The Importance of Being A Voter

There are lots of great things about being a young adult. And being able to vote is one of them. Well, at least on my list it is. If your voice is legally recognized, then use it!

So, the election has been called. Harper has dissolved parliament and has initiated the longest campaign in Canadian history. It’s time to go to the polls and make a decision for a new leader, come October. This is the longest election in Canadian history since 1872 (I know you’re just eager for a good, ol’ Canadian fact), implying that there will be much to watch out for and follow in the next few months. However, Canadian politics may not seem as… engaging as American politics. There aren’t many knock out punches (or bleeding orifices, as per Mr. Trump's latest statement), outrageous claims, and we don’t really ever witness representatives trailing away from the advice of their campaign managers to literally say whatever comes to mind. 

And with the first big American and Canadian candidates debate happening on the same day (last Thursday, August 6th), it may have been hard to turn away from the entertainment down south, to more routine debates up here.

But as a Canadian, there is good reason to keep the attention at home. And as this becomes one of the most anticipated and crucial elections to date, missing out on a few Presidential catfights may be worth the relatively “niceness” of Canadian controversy and dispute, even if you’ve never participated in the political world before.

As you probably know, there are four main parties competing for the ballot: the Conservatives, headed by our current Prime Minister, Stephen Harper, the Liberals led by Justin Trudeau, the NDP guided by Thomas Mulcair and last, but certainly not least, the Green Party with Elizabeth May. Last week they debated and, in my opinion, it was quite mediocre. Enticing, yes, but the qualities of the arguments were a little disappointing. There were some bad arguments and some bad etiquette, and especially some bad acting.  

This is the perfect place to start. Voting can be overwhelming, undermining, or one hell of a process. It depends on where you stand, and even figuring that out can be confusing. With so many policies, campaign promises and words flying back and forth between contenders, walking up to that ballot box may not even be worth it. And if this is the first election you’re able to vote in (as it is my first federal election), you may or may not have something to say. So be critical! Everyone has an opinion about something. Look for it in the news; look for it as a debate topic. If you only care about one thing, and a party leader happens to mention it negatively or positively, base your vote on just that. Your involvement this way shows passion about something in the average world of the citizen that isn’t just paying taxes, and that’s what really creates the foundation for our government.

Now let’s say you’re the opposite of opinionated. What now? Why even bother caring? Well, back to the debate. The economy, democracy, the environment and foreign policy were the four main topics discussed during last week’s debate and crucial elements of this campaign. Each party had their own points, and some came across better than others.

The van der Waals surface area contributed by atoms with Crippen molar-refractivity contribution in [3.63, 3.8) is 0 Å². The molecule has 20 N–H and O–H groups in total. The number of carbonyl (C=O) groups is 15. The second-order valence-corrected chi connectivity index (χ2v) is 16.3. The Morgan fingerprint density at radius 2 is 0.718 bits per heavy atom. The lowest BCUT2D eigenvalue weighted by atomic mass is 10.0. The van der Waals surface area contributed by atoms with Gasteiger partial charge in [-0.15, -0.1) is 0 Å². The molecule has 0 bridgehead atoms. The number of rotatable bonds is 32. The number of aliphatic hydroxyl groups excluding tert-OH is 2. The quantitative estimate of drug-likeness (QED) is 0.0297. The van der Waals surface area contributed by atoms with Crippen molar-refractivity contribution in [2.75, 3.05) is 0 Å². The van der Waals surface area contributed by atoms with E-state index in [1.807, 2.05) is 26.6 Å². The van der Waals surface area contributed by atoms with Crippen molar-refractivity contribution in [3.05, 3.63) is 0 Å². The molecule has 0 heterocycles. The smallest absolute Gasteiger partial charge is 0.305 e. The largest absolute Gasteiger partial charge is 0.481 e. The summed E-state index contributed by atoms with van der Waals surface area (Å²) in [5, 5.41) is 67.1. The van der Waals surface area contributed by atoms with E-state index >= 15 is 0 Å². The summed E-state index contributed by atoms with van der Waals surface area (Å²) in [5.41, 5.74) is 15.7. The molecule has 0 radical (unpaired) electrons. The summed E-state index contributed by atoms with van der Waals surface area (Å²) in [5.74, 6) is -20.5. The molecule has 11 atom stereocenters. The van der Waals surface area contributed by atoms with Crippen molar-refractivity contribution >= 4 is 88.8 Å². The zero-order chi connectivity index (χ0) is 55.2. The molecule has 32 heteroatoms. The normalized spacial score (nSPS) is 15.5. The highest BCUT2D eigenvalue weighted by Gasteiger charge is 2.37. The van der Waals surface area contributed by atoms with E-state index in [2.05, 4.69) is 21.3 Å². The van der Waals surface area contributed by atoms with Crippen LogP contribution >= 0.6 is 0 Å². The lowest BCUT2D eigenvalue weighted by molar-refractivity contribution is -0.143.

Trudeau and Harper clashed on income splitting, as the former aggressively stated his desire to rid the latter’s new policy and demonstrate that he is, in fact, ready (in reference to those anti-Trudeau commercials). Mulcair poorly avoided answering May’s hard and direct environmental question about his support (or lack of) for the Kinder Morgan pipeline, whereas Harper constantly tried to address the “false” facts on employment growth rates and jobs stated by Mulcair and his campaign for the middle class, with Canada’s job rate as being one of the highest out of the G7 countries. May stood up for those protesting the C-51 bill (like yours truly), arguing against the lack of transparency and broad security laws, putting Harper on the spot for the so-called “terrorist bill.” And the debate goes on.

By watching this unfold, if I knew next to nothing about these topics and the competitors, I would have hands-down voted for Elizabeth May. She was articulate, clear, and concise and cracked quite a whip when looking for answers. She proved she wasn’t just an “environmental hippie,” and broke the stereotypes surrounding the Green Party. This is someone I would love to see in the upcoming debates (as this was her first invitation since 2008, due to the undermining of her party).

Yes, it can be overwhelming, and easy to lose sight of the values and morals portrayed by the candidates. But we need to keep an eye on these debates and campaigns as time brings us closer to Election Day. With each debate, we will collect more opinions and more information about whom we think is the best fit for such an important job. We are the decision makers, the HR, and the employer. We need to be aware of what’s going on so we can question the inconsistencies we find, and grasp the passionate outlooks presented. Watching the debates is an easy way to make a decision and get involved with something we are already involved in just by being a citizen. If you have something to say, say it. Plus, by filling out the ballot, you have every right to complain about the government, and what’s better than that?  

References/Pictures: 

http://s182.photobucket.com/user/rattlesnakeroot/media/Blogger%204/Trump...

http://ubcunderground.com/vote

https://www.indiegogo.com/projects/seepolitical-get-clarity-get-voting#/...

http://www.macleans.ca/politics/ottawa/tale-of-the-tape-read-a-full-tran...

http://pandawhale.com/post/46221/chris-farley-voting-kicks-ass-gif\

http://unionmetrics.tumblr.com/post/60459246538/sxswi-panelpicker-voting...

http://giphy.com/gifs/broad-city-ilana-glazer-taxes-6kamTuEfydDmU

http://ak-hdl.buzzfed.com/static/2014-07/21/20/enhanced/webdr11/anigif_e...